Latin Hyphenation
  • Does anyone know of an online resource giving the correct hyphenation of Latin words? Failing that, can anyone recommend a Latin dictionary showing it?
  • awruff
    Posts: 93
    Here's an online Latin syllabifier:
    I haven't yet used it to know how well it works.
    Fr. Anthony Ruff, OSB
    Thanked by 1CHGiffen
  • I've used that site for Latin and Spanish and have found it to be very useful. I recommend it highly.
  • Wonderful! Thank you so much!
  • CHGiffenCHGiffen
    Posts: 4,628
    I thought for "church" Latin, it should hyphenate:
      O ma-gnum my-ste-ri-um
      A-gnus De-i
    and not
      O mag-num my-ste-ri-um
      Ag-nus De-i
    which might be correct for Tudor Latin.

    But it does seem to hyphenate
      San-cta Ma-ri-a
  • incantuincantu
    Posts: 989
    It's interesting that in the early manuscripts, it's clear that the syllabification is different than our conventions. For example, dom-in-us. Or the monosyllable tuum. Encouraging this kind of syllabification does much to encourage good vocal technique and to eliminate unintentional accents.
  • Richard MixRichard Mix
    Posts: 2,307
    For 'choir Latin' I would prefer po-sci-mus instead of the accepted (and perhaps more logical) pos-ci-mus. It's worth bearing in mind that there are various 'correct' systems that have important implications for national pronunciations: Mozart's preposterous looking de-xstris is required by the closed vowel of German Latin.

    Among my more amusing current reading is Rebecca Stewart's article Josquin's Voices with a list of French Latin mondegreens: habitaculum = "habit a cul long"; Natura diverso gaudet = "Nature a dit: verse! au godet."; ille tunc beatam caro sic lutam tuae "Il est tombé à temps, car aussi l'eût-on tué" and so forth.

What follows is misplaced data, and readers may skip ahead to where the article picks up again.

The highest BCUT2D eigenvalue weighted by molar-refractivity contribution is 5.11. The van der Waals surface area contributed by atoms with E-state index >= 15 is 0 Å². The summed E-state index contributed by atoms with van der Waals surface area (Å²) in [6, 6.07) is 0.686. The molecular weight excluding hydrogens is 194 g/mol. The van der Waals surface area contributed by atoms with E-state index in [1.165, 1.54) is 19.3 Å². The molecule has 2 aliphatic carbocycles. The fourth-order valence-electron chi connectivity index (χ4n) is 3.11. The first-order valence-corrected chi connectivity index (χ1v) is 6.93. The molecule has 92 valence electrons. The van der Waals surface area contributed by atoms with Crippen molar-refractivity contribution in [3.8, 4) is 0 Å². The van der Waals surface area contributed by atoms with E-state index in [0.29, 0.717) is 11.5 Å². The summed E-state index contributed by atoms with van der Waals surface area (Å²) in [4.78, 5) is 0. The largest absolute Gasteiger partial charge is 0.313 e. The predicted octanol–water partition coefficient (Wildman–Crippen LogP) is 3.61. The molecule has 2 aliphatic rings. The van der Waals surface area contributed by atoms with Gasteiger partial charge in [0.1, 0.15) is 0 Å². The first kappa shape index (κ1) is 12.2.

• I already gave the rules here at the bottom of the page from a quite old book from late 19th c., which results in those syllabifications that are advocated here for choir use.
    Thanked by 2CHGiffen Richard Mix
  • What fun: a new word—mondegreen! Thank you.
    Posts: 12
    To Jonathan KK: Thank you for your thoughts.

    The problem that confronts editors such as myself is often that of defining where an 'urtext' edition stops and and what I call a 're-set facsimile' edition takes over. In a re-set facsimile edition, all the errors and oddities of the source edition are reproduced verbatim, but the music is printed in modern, computer-generated notation. In other words, such editions are neither fish nor fowl, offering neither the absolute authenticity of a facsimile reproduction of the composer's autograph--complete with illegible smudges and fly-specks that might or might not be augmentation dots--nor the intelligent intervention of a conscientious editor. Such editions are of use only to people who don't wish to take the trouble to squint over Bach's or Handel's rather sloppy handwriting for weeks on end, but insist nonetheless upon making their own decision, when a measure is short by an eighth, on which of the seven eighth notes is really supposed to be a quarter.

    But that stuff--smudges in manuscripts and missing beats in measures--is simple fare compared to the problems of interpreting the composer's intention in sacred music of this type. Spelling, punctuation, and capitalisation can all have an incidence on a singer's interpretation of the text, and the editor who fails to take account of that is just asking for trouble. What I am attempting to do is establish a set of standards that will satisfy the most persnickity of critics, the choral directors who we hope will buy our editions.

    The American Society of Choral Directors attempted, in the 1960s and 70s, to collaborate with the Music Publishers Association to arrive at a set of standards governing new editions, but the result was, shall we say, less than definitive. As editor-in-chief of a new publishing company that specialises in early music, I want to consult the end-users of our editions BEFORE they are published so as to make those editions the very best they can be.